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Parisienne icon; fashion house; luxury goods company; and one of the world-renowned labels that’s spurred countless Chinatown spinoffs—now, it’s director Frédéric Tcheng’s latest in a line-up of documentary homages to beloved fashion figures. Tcheng’s previous work on Valentino and Vreeland has been well regarded, and Dior and I is no exception to the rule, with his affinity for the world of fashion shining through. The film is an eloquent, humble take on the world of the revolutionary fashion house, and will likely appeal to fashion lovers, fashionistas, and the fashionably challenged who just like pretty things.
Perhaps the basis of the film’s wide appeal is due to the fact it’s less about the garments than one might expect; if you’re looking for a rerun of Dior’s 2012 line, you won’t find it here. What you will find is a thoughtful, honest introduction to some of the people in the biz, including newbie house director Raf Simons, and an insightful commentary on what’s behind a name.
The freshness of Tcheng’s filmmaking comes largely from his approach to structure. In some senses, it’s a very basic narrative: it’s a behind-the-scenes chronicle that aligns us with newcomer Simons, demands our allegiance to him, and produces a sense of revelry in his success. The portrait of Raf is beautifully balanced, though, with sketches of his incorrigible team, and it’s this attention to the plebs that lifts the tone of the whole film. Amongst this arc, Tcheng displays his ability to add historical interjections without weighing down the narrative, lightly touching upon elements of Christian Dior’s life and work to create a kind of mythology of the house of Dior. It’s an interesting approach, given Simons’ own assertion that “the past is not romantic to me”. Nevertheless, Tcheng infuses the life of the past into the film in a manner that leaves the tired biopic approach of the contemporaneous Yves Saint Laurent in the dust.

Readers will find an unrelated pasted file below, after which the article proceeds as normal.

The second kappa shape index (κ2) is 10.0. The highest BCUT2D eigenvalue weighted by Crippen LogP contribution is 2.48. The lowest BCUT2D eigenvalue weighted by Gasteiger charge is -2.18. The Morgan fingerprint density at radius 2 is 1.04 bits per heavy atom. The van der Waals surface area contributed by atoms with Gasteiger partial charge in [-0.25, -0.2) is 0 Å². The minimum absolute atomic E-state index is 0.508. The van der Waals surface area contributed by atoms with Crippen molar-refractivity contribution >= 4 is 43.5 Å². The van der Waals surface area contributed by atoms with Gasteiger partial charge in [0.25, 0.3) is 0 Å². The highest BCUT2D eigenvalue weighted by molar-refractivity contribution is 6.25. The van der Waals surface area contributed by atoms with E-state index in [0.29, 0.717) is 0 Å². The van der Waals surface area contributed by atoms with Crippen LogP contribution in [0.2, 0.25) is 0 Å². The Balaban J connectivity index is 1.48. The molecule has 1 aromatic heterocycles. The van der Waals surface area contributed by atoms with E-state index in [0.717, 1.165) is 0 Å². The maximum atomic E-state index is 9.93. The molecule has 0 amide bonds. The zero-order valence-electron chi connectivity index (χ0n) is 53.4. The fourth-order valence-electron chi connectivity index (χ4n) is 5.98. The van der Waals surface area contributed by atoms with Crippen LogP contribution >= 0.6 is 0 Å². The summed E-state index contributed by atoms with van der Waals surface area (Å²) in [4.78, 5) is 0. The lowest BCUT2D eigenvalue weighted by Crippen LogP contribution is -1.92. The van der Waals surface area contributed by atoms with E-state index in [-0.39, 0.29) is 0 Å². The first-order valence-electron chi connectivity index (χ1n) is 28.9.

The precise work of creating haute couture garments is echoed in Tcheng’s careful takes, and the film seems self-aware in its ability to gauge just how much of the angst of preparing the collection the audience wants to see before the focus shifts to a lighter anecdote or character sketch. Editing and cinematography echo the House’s style: it’s generally clean cut and simply “pretty”, with just the right number of breathtaking moments. This isn’t the most hard-hitting documentary I’ve seen. It’s not the most meaningful, or even the most stylish. But the “wow” moments alone make it worth the runtime: you should probably see it if you like pretty things.